Since our arrival in the Netherlands, I've not seen chard for sale- either at the local stores or the outdoor markets. In fact, when I've asked for it people often think I mean rhubarb. Chard is much smaller than rhubarb, which is a lovely veggie in its own right, but rhubarb has poisonous leaves. Don't confuse these two! Chard has green stems, red stems, or even yellow-white stems. The leaves are green and if you click on this link to the wikipedia chard entry you'll discover it is one of the healthiest veggies.
On Sunday, on a bike ride home from Eindhoven everything changed: the Genneper Park farm shop had chard, nestled among the carrots and other leafy greens. I do not even know what I paid for it, I was so rushed to grab it by the handful.
I've tried to explain chard to my Dutch friends, even pointing it out in our community gardens a couple of times (and resisting the urge to hop the fence and swipe some) verifying that indeed it does grow here. The Dutch name doesn't help much: snijbiet (snij = cutting and biet = beet). Nope, unless you've tasted it, it doesn't seem to matter much (like acorn squash- which I also miss!)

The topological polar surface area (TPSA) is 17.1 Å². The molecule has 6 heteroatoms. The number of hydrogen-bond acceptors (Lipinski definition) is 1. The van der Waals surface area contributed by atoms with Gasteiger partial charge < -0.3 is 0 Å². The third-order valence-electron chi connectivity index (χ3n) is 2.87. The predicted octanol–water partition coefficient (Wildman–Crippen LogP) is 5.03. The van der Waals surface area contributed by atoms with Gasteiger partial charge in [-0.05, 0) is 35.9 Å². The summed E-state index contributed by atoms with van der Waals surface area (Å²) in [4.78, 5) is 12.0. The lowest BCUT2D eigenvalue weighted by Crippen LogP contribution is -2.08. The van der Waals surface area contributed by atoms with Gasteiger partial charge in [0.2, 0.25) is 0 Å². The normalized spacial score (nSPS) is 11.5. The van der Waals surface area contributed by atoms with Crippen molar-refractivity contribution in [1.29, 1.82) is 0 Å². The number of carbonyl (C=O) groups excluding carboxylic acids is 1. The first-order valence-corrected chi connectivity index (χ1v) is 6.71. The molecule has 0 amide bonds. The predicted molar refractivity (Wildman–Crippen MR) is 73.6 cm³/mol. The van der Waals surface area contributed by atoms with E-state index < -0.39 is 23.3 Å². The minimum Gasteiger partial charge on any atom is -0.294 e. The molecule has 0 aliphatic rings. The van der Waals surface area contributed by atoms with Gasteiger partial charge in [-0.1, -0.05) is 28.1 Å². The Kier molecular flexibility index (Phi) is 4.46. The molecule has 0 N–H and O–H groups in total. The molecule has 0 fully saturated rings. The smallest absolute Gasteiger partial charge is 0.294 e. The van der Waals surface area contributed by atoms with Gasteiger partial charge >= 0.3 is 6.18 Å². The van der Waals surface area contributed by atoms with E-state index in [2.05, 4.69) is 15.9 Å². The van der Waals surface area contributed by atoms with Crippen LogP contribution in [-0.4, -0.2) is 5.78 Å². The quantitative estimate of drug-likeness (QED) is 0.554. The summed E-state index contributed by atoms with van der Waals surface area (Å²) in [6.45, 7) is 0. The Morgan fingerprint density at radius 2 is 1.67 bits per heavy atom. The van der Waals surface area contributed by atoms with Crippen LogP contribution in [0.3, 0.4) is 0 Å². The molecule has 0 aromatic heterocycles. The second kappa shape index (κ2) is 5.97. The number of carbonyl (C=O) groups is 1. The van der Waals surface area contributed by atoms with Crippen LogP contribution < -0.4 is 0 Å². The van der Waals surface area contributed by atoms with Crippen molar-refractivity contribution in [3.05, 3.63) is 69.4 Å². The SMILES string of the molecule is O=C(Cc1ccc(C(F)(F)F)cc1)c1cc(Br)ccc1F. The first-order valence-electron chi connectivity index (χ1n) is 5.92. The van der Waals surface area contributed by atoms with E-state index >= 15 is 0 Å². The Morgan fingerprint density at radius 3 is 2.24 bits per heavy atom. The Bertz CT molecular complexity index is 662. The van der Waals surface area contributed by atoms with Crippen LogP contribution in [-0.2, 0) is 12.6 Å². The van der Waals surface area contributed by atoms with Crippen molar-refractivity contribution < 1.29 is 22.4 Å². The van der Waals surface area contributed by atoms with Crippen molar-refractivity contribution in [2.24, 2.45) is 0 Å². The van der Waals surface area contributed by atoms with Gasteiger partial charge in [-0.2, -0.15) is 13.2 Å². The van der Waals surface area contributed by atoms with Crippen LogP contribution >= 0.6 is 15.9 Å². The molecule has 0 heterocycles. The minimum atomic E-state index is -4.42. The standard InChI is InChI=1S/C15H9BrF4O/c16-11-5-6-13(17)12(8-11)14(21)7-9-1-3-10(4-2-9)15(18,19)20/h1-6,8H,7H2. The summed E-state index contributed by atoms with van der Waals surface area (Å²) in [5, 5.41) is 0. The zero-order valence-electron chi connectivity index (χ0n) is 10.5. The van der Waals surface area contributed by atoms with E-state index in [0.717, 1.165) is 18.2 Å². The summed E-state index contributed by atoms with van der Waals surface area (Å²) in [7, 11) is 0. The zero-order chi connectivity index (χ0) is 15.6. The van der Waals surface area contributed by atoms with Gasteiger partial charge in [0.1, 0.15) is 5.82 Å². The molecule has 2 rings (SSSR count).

On Sunday, we had chard for dinner, and here is how I made it with thanks to Todd and Melissa for showing me how many years ago:
Prepare a bunch of chard by rinsing thoroughly. Trim any brown bits off leaves or stems. Carefully cut away the leaves, and chop roughly. Don't try to dry the leaves, they should be damp when you cook them, the water adds steam to the cooking.
We ate this for dinner, no sides (we'd had a big lunch) and savored every bite. Normally I would serve this as a side dish but since it has been over three years since we'd had it, we had to elevate it to the main event on Sunday. I cooked it the day I bought it, but if you must keep it for a day or two, it can be stored like leafy greens: slightly dampen a paper towel, wrap the chard loosely, and then put in a plastic bag in your veggie drawer of the fridge.
Dutch friends, please, try chard and discover its complex love affair. Demand your local AH carry it, so all of us can enjoy this fabulous healthy vegetable.